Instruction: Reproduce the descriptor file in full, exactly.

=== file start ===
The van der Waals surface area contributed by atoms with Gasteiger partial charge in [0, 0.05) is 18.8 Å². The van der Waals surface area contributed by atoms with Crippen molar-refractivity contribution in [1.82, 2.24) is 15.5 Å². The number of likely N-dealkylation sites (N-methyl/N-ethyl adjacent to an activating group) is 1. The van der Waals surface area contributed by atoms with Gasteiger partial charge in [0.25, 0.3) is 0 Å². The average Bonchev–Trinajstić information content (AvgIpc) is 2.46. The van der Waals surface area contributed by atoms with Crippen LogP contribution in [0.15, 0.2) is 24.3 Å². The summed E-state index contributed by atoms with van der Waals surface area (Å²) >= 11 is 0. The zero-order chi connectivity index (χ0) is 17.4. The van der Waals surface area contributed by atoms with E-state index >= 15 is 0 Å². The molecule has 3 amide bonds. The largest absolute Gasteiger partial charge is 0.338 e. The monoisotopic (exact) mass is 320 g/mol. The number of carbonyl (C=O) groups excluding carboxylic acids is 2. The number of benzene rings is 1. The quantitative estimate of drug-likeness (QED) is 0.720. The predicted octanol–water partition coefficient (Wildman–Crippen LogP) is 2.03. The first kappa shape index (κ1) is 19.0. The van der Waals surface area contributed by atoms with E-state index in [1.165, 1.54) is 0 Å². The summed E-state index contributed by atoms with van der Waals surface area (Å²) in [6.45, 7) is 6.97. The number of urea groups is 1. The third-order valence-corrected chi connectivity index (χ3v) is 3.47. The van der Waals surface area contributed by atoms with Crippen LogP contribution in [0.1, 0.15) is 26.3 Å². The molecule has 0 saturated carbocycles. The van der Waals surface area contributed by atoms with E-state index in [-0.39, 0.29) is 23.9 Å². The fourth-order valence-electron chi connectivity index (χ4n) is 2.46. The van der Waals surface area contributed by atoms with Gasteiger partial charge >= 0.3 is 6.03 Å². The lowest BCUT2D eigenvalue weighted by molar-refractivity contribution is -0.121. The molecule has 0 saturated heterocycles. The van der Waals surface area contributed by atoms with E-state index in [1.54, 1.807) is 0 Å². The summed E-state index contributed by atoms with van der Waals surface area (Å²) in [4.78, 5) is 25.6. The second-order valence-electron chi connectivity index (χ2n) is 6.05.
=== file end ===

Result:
The van der Waals surface area contributed by atoms with Gasteiger partial charge in [0, 0.05) is 18.8 Å². The van der Waals surface area contributed by atoms with Crippen molar-refractivity contribution in [1.82, 2.24) is 15.5 Å². The number of likely N-dealkylation sites (N-methyl/N-ethyl adjacent to an activating group) is 1. The van der Waals surface area contributed by atoms with Gasteiger partial charge in [0.25, 0.3) is 0 Å². The average Bonchev–Trinajstić information content (AvgIpc) is 2.46. The van der Waals surface area contributed by atoms with Crippen LogP contribution in [0.15, 0.2) is 24.3 Å². The summed E-state index contributed by atoms with van der Waals surface area (Å²) >= 11 is 0. The zero-order chi connectivity index (χ0) is 17.4. The van der Waals surface area contributed by atoms with E-state index >= 15 is 0 Å². The molecule has 3 amide bonds. The largest absolute Gasteiger partial charge is 0.338 e. The monoisotopic (exact) mass is 320 g/mol. The number of carbonyl (C=O) groups excluding carboxylic acids is 2. The number of benzene rings is 1. The quantitative estimate of drug-likeness (QED) is 0.720. The predicted octanol–water partition coefficient (Wildman–Crippen LogP) is 2.03. The first kappa shape index (κ1) is 19.0. The van der Waals surface area contributed by atoms with E-state index in [1.165, 1.54) is 0 Å². The summed E-state index contributed by atoms with van der Waals surface area (Å²) in [6.45, 7) is 6.97. The number of urea groups is 1. The third-order valence-corrected chi connectivity index (χ3v) is 3.47. The van der Waals surface area contributed by atoms with Crippen LogP contribution in [0.1, 0.15) is 26.3 Å². The molecule has 0 saturated carbocycles. The van der Waals surface area contributed by atoms with E-state index in [-0.39, 0.29) is 23.9 Å². The fourth-order valence-electron chi connectivity index (χ4n) is 2.46. The van der Waals surface area contributed by atoms with Gasteiger partial charge >= 0.3 is 6.03 Å². The lowest BCUT2D eigenvalue weighted by molar-refractivity contribution is -0.121. The molecule has 0 saturated heterocycles. The van der Waals surface area contributed by atoms with E-state index in [1.54, 1.807) is 0 Å². The summed E-state index contributed by atoms with van der Waals surface area (Å²) in [4.78, 5) is 25.6. The second-order valence-electron chi connectivity index (χ2n) is 6.05.